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News Update

June 2018

The Court of Appeal hold that discrimination occurred where a disabled teacher was dismissed for showing an inappropriate film even though it was not known that the misconduct arose as a consequence of his disability.

The Equalities Office has published guidance on dress codes and sex discrimination setting out how the law might apply where an employer requires female staff to wear, for instance, high heels, make-up, etc.

The Employment Rights Act 1996 (Itemised Pay Statement) (Amendment) (No. 2) Order 2018 will come into force on 6th April 2019 conferring the right to an itemised pay statement upon all ‘workers’.

Wales TUC has published 'The menopause: a workplace issue - a toolkit for trade unionists' to help reps work with employers to address the negative impacts the menopause can have on working life.

£646,000 awarded for discrimination arising from disability

In City of York Council v Grosset, Grosset (G), a teacher, suffers from cystic fibrosis; this worsened when he could not cope with his increased workload, which in turn increased his level of stress. During this time G showed a class of 15- year-olds an 18-rated horror film, Halloween, without the school’s approval or gaining parental consent. The school did not accept G’s explanation that his actions had been a result of an error of judgment brought on by stress and he was summarily dismissed for gross misconduct. The Court of Appeal held that G had been discriminated because of something arising in consequence of his disability. G was dismissed because he had shown the film, his actions arose from his disability and there is no requirement under S.15 of the Equality Act 2010, as the school argued, that liability can only arise where the employee can show that the employer was aware that misconduct occurred in consequence of his or her disability. The BBC have subsequently reported that City of York Council has been ordered to pay G £646,000 compensation.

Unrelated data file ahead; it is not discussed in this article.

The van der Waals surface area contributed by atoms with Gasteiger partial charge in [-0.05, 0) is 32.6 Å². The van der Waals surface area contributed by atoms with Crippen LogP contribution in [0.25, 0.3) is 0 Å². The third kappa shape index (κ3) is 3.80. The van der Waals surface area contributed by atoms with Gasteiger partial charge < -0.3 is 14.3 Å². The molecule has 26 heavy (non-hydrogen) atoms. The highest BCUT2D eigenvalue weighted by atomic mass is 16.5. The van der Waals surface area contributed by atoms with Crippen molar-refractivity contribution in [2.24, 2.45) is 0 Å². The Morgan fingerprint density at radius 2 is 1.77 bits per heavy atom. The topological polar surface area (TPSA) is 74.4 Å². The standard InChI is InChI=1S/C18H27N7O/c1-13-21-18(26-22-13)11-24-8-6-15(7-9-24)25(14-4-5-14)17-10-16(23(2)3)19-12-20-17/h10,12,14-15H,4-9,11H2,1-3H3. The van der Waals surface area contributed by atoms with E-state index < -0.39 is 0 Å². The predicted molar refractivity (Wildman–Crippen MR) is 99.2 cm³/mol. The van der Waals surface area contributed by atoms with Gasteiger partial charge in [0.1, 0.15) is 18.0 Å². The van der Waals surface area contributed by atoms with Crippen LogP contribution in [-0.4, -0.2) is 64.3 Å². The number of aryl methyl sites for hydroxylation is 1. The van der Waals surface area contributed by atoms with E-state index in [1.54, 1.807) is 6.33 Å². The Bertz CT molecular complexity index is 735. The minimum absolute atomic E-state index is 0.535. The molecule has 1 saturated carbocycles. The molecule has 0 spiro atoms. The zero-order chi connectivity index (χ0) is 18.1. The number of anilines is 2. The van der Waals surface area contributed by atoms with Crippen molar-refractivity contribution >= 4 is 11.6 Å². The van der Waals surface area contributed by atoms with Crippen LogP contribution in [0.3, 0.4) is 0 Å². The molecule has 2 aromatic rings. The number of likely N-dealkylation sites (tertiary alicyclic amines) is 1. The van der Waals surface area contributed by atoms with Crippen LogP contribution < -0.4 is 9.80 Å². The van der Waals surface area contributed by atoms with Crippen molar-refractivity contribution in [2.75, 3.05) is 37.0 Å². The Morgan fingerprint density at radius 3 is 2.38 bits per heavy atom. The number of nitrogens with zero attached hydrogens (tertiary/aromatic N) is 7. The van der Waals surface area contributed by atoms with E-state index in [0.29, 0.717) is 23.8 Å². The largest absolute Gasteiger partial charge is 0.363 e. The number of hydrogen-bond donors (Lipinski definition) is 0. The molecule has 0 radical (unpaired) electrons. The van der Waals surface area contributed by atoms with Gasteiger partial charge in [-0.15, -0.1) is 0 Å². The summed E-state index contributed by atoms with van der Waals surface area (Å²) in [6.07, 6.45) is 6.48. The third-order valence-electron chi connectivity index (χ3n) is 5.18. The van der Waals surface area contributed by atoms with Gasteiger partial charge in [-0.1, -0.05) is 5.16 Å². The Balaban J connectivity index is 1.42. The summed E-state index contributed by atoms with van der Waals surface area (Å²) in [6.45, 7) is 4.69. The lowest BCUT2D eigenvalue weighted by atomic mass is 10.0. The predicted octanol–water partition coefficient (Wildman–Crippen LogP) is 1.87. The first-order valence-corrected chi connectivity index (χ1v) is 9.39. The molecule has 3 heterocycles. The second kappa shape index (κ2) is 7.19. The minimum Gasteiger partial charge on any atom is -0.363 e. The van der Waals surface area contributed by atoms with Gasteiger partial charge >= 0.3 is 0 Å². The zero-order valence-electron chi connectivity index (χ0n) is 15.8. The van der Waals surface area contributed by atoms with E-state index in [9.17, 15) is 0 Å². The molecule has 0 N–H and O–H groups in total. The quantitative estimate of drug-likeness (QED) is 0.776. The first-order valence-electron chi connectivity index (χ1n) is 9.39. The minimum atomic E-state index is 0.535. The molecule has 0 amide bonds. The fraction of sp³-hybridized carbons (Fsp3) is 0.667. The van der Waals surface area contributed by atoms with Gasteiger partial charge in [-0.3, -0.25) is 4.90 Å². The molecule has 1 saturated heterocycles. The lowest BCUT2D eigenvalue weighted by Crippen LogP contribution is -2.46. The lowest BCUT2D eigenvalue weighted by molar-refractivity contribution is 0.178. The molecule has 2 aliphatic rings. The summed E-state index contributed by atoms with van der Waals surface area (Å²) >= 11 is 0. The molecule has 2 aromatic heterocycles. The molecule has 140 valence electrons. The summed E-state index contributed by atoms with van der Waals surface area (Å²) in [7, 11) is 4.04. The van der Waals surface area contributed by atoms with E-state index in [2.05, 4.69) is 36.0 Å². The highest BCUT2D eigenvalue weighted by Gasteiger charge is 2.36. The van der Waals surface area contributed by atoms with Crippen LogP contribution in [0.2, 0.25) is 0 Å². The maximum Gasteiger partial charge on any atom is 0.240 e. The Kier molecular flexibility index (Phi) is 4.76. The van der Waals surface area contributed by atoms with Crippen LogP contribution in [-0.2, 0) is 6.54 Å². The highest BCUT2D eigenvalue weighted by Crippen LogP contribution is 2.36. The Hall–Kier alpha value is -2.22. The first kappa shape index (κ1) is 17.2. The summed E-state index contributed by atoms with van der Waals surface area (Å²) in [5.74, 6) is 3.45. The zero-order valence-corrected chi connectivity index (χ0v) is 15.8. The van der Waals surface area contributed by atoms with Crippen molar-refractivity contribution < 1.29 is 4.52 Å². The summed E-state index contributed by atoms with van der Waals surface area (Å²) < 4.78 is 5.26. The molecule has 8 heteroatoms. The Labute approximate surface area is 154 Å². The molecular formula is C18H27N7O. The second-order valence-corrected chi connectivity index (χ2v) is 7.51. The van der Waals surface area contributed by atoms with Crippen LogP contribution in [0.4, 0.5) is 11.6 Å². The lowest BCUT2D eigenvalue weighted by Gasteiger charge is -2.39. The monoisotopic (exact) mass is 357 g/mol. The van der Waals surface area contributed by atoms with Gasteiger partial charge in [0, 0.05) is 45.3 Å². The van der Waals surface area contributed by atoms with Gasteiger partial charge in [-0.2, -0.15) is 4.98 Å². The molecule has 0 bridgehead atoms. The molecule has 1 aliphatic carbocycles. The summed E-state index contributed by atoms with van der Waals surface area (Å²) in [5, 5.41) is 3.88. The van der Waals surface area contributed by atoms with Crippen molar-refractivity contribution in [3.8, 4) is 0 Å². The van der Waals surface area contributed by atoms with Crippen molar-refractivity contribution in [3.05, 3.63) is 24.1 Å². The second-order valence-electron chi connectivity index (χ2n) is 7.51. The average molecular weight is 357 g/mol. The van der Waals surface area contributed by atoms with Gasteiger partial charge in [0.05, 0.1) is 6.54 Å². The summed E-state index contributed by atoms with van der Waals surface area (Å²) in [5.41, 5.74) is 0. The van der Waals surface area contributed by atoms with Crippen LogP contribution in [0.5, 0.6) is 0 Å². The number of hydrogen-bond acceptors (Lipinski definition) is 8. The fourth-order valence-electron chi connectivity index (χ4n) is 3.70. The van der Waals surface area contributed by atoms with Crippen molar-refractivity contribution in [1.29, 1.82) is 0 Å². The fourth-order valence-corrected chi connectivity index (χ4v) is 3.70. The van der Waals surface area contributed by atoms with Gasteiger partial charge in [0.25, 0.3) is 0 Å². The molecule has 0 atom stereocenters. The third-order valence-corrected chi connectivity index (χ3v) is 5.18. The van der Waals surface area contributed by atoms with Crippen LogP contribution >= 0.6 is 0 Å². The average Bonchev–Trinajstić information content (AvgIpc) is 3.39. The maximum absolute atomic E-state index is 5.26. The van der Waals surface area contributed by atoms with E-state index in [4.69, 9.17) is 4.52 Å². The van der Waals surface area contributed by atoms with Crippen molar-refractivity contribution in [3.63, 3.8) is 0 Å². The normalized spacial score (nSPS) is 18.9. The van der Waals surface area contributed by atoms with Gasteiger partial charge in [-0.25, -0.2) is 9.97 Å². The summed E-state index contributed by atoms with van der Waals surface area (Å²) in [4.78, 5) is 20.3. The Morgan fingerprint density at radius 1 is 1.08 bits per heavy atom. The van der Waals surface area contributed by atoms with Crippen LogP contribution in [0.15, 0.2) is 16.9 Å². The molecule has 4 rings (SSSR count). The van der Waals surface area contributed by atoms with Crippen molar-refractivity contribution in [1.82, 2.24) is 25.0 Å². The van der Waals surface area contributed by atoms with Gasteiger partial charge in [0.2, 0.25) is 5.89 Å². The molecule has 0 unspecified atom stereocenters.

The Equalities Office publishes guidance on dress codes and sex discrimination

The Equalities Office has published guidance on dress codes and sex discrimination setting out how the law might apply where an employer requires female staff to wear, for instance, high heels, make-up, or revealing clothing. It states that dress policies for men and women do not have to be identical, but standards imposed should be equivalent. It also states that is advisable to avoid gender specific prescriptive requirements. For example, any requirement to wear make-up, have manicured nails, wear hair in certain styles or to wear specific types of hosiery or skirts is likely to be unlawful, assuming there is no equivalent requirement for men. A dress code that requires all employees to ‘dress smartly’ would be lawful, provided the definition of ‘smart’ is reasonable. For example, a two-piece suit in a similar colour for both men and women, with low-heeled shoes for both sexes.

New Order confers right to an itemised pay statement upon all workers from April 2019

The Employment Rights Act 1996 (Itemised Pay Statement) (Amendment) (No. 2) Order 2018 will come into force on 6th April 2019 conferring the right to an itemised pay statement upon all workers. Presently, employers are only required to provide an itemised pay statement to ‘employees’ under S.230 (3)(a) of the Employment Rights Act 1996, i.e. those working under an employment contract. This order extends the right to ‘workers’ under S.230(3)(b), i.e. those working under a contract to perform work personally for another party.

Wales TUC publishes a toolkit to address negative impacts of the menopause on working life

Wales TUC has published 'The menopause: a workplace issue - a toolkit for trade unionists' to help reps work with employers to address the negative impacts the menopause can have on working life. In a survey of 4000 workers, 88% of females confirmed the menopause had an effect on working life, while 60% had witnessed the issue being treated as a joke. The toolkit covers essential information about the menopause, looks at some of the common workplace issues and considers why the menopause is a key workplace health and safety and equality issue. It offers practical tools for trade union reps including examples of workplace adjustments, ideas for action, a gender sensitive health and safety checklist, an example workplace policy and example risk assessment.

Content

This update provides summary information and comment on the subject areas covered. Where employment tribunal and appellate court cases are reported, the information does not set out all of the facts, the legal arguments presented and the judgments made in every aspect of the case. Click on the links to access full details. If no link is provided, contact us for more information. Employment law is subject to constant change either by statute or by interpretation by the courts. While every care has been taken in compiling this information, SM&B cannot be held responsible for any errors or omissions. Specialist legal advice must be taken on any legal issues that may arise before embarking upon any formal course of action.


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